The invention will be more fully understood and further advantages will become apparent when reference is made to the following detailed description of the preferred embodiments and the accompanying drawings in which:

FIG. 1A illustrates a side view of a marker strip cut from an amorphous alloy ribbon in accordance with an embodiment of the present invention and having a bias magnet, and FIG. 1B illustrates a view of a conventional marker strip with a bias magnet;

FIG. 2 illustrates magnetomechanical resonance characteristics of a single strip marker of the present invention and magnetomechanical resonance characteristics of a conventional single strip marker, showing resonance frequency as a function of bias field;

FIG. 3 illustrates resonance signals of a single strip marker in accordance with an embodiment of the present invention and resonance signals of a conventional strip marker, showing resonance signal amplitudes as a function of bias field;

FIG. 4 illustrates a BH loop taken at 60 Hz on a marker strip of an embodiment of the present invention having a length of approximately 38 mm, a width of approximately 6 mm and a thickness of about 28 μm;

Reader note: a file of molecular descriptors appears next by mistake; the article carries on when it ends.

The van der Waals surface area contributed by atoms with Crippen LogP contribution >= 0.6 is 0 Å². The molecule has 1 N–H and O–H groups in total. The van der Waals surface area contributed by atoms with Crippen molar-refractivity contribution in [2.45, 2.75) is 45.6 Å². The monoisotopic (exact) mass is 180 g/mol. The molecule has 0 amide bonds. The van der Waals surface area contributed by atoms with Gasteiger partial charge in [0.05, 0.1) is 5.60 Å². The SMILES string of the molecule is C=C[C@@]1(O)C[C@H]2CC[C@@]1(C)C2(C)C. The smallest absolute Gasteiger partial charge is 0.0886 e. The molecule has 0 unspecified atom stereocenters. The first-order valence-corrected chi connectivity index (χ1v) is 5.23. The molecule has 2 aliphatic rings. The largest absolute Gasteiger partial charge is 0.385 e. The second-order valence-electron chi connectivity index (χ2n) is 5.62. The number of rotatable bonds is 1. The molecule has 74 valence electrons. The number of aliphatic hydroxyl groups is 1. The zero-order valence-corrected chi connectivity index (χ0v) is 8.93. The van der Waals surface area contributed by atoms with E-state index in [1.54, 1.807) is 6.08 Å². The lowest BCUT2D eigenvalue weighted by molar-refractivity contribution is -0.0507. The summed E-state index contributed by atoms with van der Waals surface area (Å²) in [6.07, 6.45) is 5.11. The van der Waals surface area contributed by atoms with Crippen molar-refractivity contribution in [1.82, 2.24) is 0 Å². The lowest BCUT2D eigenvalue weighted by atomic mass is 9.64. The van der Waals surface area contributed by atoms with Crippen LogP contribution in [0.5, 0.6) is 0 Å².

FIG. 5A illustrates a magnetomechanical resonant marker of an embodiment of the present invention with one marker strip of FIG. 1A, and FIG. 5B illustrates a conventional marker with the strip of FIG. 1B;

FIGS. 6A-1 and 6A-2 illustrate a comparison of a physical profile of an embodiment of a magnetomechanical resonant marker of the present invention with two marker-strips whose side view is shown in element 122, and FIGS. 6B-1 and 6B-2 illustrates a comparison of a conventional marker with two conventional art strips whose angled view is shown in element 222;

FIG. 7 illustrates magnetomechanical resonance characteristics of a two-strip marker of an embodiment of the present invention and a two-strip conventional marker, showing resonance signals as a function of bias field;